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Nothing ‘Fishy’ in Release of Guats & Cash, CEO Says

Nothing ‘Fishy’ in Release of Guats & Cash, CEO Says
April 17
09:29 2019

The detention and very quick release of twelve Guatemalans caught by Coast Guard in the Moho River on March 29th is all above-board, CEO of Police Ret’d Col. George Lovell has assured the Reporter.

There were more questions than answers after the twelve men, caught in Belizean territory with $40,000 in undeclared cash, and in a boat not registered for Belizean waters, were released soon after they were handed over to Police in Punta Gorda by the Coast Guard. The men were allowed to leave the Police Station even before the Financial Intelligence Unit, summoned to deal with the matter of the $40,000 cash, could arrive.

Multiple queries over the past days in an attempt to understand why the men, who broke multiple Immigration, Customs and Port laws were released, went unanswered, with the Commissioner of Police only stating that the matter was under investigation, and he would say nothing more.

But there is some clarity, of sorts. According to CEO Lovell, “My understanding is that these people were coming from across Guatemala like most of these vessels that come from across Guatemala to Belize and they were intercepted before they were able to get into the Customs and Immigration area and this was the explanation given to me. So they were intercepted and did not have time to clear Customs and Immigration before they were taken to Police. So Police checked and the people gave them that explanation and so they were released to go about their legitimate business that they were on.”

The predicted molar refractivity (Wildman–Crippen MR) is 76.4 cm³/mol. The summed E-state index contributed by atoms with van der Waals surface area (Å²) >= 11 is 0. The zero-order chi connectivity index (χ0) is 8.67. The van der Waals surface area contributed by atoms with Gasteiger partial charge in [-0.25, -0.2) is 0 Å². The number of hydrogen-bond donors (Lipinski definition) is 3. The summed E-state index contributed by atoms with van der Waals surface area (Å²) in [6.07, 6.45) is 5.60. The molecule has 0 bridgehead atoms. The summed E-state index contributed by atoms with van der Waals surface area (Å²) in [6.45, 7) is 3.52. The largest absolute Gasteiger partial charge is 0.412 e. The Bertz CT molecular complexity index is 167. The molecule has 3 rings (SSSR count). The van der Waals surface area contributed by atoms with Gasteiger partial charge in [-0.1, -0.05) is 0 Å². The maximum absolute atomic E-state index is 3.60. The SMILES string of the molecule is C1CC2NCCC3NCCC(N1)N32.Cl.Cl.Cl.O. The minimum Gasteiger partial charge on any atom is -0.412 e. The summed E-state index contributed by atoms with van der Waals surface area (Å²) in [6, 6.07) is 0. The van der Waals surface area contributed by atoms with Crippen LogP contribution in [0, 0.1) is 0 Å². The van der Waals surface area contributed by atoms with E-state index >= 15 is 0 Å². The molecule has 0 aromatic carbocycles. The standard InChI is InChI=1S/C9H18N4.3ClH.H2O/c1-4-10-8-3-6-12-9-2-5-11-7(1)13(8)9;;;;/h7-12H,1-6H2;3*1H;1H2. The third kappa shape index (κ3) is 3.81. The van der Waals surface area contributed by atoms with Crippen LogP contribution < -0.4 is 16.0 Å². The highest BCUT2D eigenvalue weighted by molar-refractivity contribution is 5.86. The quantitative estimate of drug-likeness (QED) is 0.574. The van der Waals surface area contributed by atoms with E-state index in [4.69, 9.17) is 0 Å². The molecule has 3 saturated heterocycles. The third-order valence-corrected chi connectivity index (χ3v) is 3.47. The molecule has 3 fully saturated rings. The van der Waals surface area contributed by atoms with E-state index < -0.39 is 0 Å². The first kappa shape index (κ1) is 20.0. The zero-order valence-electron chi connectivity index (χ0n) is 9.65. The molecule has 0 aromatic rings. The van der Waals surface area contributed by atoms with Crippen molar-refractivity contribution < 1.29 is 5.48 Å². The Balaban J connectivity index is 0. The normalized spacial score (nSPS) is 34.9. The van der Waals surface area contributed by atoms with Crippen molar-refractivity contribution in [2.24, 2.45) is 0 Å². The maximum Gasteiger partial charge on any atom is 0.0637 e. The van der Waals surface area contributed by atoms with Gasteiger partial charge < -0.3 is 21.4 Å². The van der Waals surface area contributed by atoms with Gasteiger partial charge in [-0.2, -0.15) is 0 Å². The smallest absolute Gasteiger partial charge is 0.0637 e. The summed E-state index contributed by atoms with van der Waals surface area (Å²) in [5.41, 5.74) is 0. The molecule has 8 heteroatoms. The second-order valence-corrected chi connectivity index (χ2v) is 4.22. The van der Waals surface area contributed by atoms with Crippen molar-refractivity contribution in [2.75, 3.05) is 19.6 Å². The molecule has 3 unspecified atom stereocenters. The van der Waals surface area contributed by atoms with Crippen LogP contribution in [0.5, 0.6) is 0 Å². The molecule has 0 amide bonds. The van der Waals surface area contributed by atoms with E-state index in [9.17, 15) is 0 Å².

The FIU claimed, in an interview, that they were not given an opportunity to interview the men concerning the large amount of cash that they had on them. This week FIU’s Director Kent Clare confirmed that a team of investigators were deployed for the purpose of interviewing the men about their business purpose in Belize, their source of funds among other issues so that any question of a financial crime being committed could have been cleared up. According to Clare by the time the FIU’s officers reached the destination the men had already been released from custody.

Clare said that although he was briefed that the men were detained prior to them being able to declare their funds, it was the FIU’s job to interview the subjects to make a final determination.

Multiple sources have told the Reporter that the Guatemalan men are allegedly involved in the trade of contraband cigarettes and are connected to influential persons in Belize. Those sources have maintained that the situation is not as clear-cut as CEO Lovell claims, and maintain that the men were released only after a phone call from ‘somebody way up the chain of command’ was received.

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